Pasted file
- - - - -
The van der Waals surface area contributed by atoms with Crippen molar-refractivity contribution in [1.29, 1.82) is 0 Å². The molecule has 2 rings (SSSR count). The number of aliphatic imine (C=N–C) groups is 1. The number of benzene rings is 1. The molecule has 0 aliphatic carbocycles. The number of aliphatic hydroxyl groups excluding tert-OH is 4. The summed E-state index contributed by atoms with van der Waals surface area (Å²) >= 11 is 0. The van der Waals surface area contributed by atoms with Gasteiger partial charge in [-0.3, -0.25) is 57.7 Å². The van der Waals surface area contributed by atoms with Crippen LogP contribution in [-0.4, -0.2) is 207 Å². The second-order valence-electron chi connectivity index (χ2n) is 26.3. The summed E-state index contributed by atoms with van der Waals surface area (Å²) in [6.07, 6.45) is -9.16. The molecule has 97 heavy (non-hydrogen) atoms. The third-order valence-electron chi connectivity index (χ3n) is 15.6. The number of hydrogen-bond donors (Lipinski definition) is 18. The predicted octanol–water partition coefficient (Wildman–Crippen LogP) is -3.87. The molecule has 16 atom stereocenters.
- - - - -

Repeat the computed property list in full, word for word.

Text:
The van der Waals surface area contributed by atoms with Crippen molar-refractivity contribution in [1.29, 1.82) is 0 Å². The molecule has 2 rings (SSSR count). The number of aliphatic imine (C=N–C) groups is 1. The number of benzene rings is 1. The molecule has 0 aliphatic carbocycles. The number of aliphatic hydroxyl groups excluding tert-OH is 4. The summed E-state index contributed by atoms with van der Waals surface area (Å²) >= 11 is 0. The van der Waals surface area contributed by atoms with Gasteiger partial charge in [-0.3, -0.25) is 57.7 Å². The van der Waals surface area contributed by atoms with Crippen LogP contribution in [-0.4, -0.2) is 207 Å². The second-order valence-electron chi connectivity index (χ2n) is 26.3. The summed E-state index contributed by atoms with van der Waals surface area (Å²) in [6.07, 6.45) is -9.16. The molecule has 97 heavy (non-hydrogen) atoms. The third-order valence-electron chi connectivity index (χ3n) is 15.6. The number of hydrogen-bond donors (Lipinski definition) is 18. The predicted octanol–water partition coefficient (Wildman–Crippen LogP) is -3.87. The molecule has 16 atom stereocenters.